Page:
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Skill National Bureau for Students with Disabilities
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Profile: Kirsten Edmondson


Photo of Kirsten Edmondson










I began applying for my PGCE at the end of the second year of my English degree. I knew I wanted to go into teaching and had been looking into possible courses. On the General Teacher Training Registry website there was a course-finder facility and an online application form, and even my tutor’s references could be submitted online. Being blind, this saved me having to ask for someone else’s help to fill in a very long form. I could do everything myself. This was definitely something new and different.

It probably took a month for an interview offer to come through. There were lots of forms to fill in before I arrived at the interview, which the university kindly emailed to me. The English test we had to sit on the day had also been put into Braille for me to read. I wrote my answers on my own laptop and saved them to disk for them to print out for the course tutors. It all went very smoothly and though I rang them before the interview to make access arrangements, they were already ahead of me and had started to organise things.

Probably the hardest thing was filling in the Criminal Records Bureau check form, as it does not come in an alternative format or online. My parents had to fill it in for me.

My first choice was the university where I was completing my undergraduate degree, as I knew what sort of support I was likely to receive and how to get around the area too. I got to find out I had a place through the online system. 

My course tutor and I met up to discuss practicalities the summer before I began. The university was aware that they would need to make accessible materials available in advance and that because I rely on public transport my placements should be relatively close to transport links. Things were going well until I found out that my first school placement was in another city. Because I had to get a bus, train and walk for half an hour, I was spending nearly 3 hours travelling. The school itself wasn’t for me. I found there was a lot of prejudice but I was supported through it by my family and the disability advisers in the university, as well as my coursemates.

My second placement, also on the same city, would have been even harder to get to if another coursemate hadn’t been able to offer me a lift. This school was much better. I was welcomed, encouraged and really given relevant help.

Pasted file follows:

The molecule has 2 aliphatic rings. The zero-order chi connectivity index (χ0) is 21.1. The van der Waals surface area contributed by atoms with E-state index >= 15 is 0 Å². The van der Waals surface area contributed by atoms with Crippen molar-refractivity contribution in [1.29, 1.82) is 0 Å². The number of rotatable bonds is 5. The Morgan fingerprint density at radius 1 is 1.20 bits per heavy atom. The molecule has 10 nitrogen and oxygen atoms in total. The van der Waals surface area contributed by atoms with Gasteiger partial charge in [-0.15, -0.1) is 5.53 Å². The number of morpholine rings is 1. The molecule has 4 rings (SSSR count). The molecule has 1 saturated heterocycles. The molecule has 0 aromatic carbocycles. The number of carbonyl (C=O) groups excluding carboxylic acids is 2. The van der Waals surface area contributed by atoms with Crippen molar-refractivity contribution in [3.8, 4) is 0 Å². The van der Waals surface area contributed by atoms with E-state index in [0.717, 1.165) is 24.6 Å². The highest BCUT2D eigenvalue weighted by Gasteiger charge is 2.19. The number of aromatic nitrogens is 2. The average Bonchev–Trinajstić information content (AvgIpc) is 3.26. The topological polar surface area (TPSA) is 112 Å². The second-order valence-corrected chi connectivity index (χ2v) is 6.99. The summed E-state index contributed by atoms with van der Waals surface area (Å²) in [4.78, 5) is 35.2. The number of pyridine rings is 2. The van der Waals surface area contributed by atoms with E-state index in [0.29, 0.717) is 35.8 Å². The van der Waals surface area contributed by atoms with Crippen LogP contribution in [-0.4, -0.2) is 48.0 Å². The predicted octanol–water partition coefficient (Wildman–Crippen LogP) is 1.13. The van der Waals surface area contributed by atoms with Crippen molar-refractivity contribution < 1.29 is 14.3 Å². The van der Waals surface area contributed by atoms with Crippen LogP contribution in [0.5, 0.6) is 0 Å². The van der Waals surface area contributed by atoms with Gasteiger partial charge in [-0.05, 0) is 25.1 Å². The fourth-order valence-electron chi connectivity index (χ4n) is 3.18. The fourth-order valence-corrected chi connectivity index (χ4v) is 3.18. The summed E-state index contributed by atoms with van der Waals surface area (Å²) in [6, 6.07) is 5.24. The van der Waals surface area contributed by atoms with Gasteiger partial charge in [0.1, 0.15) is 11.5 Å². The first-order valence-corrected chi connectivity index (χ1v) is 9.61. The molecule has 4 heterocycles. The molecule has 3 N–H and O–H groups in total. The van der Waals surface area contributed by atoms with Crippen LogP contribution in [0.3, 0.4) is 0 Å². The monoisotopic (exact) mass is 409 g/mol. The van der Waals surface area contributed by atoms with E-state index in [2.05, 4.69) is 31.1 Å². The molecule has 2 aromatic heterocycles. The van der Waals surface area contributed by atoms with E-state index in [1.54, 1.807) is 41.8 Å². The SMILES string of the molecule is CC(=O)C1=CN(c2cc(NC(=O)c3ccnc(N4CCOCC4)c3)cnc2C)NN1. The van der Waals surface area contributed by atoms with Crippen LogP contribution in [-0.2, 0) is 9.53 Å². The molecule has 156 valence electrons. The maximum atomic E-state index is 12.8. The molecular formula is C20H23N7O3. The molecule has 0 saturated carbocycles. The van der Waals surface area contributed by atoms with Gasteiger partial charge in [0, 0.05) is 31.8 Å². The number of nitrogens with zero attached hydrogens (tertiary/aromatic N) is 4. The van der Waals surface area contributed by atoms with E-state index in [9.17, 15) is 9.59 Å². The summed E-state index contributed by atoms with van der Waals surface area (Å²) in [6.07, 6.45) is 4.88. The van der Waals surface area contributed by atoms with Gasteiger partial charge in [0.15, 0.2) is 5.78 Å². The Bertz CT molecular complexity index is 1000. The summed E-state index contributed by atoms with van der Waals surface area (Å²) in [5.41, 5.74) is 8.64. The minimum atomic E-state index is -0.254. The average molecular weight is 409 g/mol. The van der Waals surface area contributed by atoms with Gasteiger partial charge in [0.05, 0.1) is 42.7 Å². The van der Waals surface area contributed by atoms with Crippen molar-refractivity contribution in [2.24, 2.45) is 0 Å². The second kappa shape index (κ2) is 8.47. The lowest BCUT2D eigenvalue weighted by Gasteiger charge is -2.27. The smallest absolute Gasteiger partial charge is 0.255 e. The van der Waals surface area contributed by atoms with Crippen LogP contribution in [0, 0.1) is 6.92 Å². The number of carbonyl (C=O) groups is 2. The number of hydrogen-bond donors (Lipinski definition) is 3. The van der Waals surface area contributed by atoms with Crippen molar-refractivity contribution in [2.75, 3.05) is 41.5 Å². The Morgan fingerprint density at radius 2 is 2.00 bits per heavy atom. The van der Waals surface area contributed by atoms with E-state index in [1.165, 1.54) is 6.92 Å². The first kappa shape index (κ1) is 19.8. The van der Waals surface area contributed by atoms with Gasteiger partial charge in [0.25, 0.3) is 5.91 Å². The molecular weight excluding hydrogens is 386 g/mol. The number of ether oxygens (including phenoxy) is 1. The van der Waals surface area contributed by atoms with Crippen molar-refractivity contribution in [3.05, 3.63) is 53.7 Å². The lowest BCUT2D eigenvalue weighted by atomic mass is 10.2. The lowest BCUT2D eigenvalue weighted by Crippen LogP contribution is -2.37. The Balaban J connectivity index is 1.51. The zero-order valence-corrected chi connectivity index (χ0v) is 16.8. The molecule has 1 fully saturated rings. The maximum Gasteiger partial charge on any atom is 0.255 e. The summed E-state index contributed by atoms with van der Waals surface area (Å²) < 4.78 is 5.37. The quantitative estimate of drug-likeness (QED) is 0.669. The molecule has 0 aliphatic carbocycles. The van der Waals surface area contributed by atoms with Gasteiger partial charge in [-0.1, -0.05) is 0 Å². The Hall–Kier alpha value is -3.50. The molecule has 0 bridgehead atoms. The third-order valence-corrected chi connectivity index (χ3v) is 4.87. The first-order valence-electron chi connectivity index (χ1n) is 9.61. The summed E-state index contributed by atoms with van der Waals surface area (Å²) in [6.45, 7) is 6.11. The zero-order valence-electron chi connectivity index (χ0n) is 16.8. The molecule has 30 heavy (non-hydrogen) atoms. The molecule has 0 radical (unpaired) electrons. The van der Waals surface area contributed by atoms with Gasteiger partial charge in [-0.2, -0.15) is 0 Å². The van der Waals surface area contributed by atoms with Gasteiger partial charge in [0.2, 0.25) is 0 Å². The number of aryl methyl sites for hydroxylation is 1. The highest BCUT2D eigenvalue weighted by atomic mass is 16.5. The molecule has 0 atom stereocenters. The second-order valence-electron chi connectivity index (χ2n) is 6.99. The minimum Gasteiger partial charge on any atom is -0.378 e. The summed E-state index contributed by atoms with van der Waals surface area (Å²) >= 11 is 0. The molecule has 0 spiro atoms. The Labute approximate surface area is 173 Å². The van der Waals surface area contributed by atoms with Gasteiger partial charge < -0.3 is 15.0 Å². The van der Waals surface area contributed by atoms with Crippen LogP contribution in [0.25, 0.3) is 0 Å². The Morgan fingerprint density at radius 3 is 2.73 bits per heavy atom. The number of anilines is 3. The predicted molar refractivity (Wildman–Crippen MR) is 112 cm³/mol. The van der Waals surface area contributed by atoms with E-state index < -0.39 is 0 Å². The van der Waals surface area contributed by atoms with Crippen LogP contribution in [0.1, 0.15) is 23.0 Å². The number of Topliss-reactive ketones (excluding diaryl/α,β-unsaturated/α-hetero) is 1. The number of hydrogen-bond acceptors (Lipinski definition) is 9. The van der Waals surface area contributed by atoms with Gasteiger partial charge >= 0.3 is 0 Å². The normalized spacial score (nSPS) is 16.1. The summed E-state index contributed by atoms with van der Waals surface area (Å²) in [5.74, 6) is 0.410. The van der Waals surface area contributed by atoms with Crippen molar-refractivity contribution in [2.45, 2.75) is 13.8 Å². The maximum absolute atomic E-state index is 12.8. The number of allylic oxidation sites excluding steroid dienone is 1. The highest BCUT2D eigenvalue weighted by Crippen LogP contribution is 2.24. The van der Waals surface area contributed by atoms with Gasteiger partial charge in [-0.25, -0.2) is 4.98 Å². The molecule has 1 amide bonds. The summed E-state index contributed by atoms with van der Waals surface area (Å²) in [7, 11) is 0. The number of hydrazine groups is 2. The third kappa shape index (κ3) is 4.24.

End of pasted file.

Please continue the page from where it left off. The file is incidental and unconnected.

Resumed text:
Through my Disabled Students’ Allowance (DSA) I had an assistant during lecture or placement hours. My intention was to use this assistant to help me develop methods of managing in the situation, with support if necessary. By the second placement, I was given more freedom to try things out. This was definitely the best part of the course. I felt more like a proper teacher as parents, students and colleagues accepted me for who I was rather than the prejudiced label of ‘disabled’. 

Though I often found it difficult to work with my first placement mentor, and didn’t get materials in time to use them, I was very well supported by the disability coordinator and my departmental disability adviser when it came to completing the Literacy, Numeracy and ICT skills tests. You have to pass these before you can qualify.  I was not able to sit them in the traditional way because the screen-reader I use is not compatible with the test programs. The alternative was for the university to fill in a form and get evidence to show that I could achieve these skills.  This was very difficult, as I had to prove my disability. It took me a year to take them all and delayed my qualification by two months.

Getting a job was another challenge, but after 13 applications and four interviews I found the one for me. I am now very happy in that job and I am very lucky as I am very well supported by my colleagues, though there are now other challenges that I will overcome.

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[March 2009]

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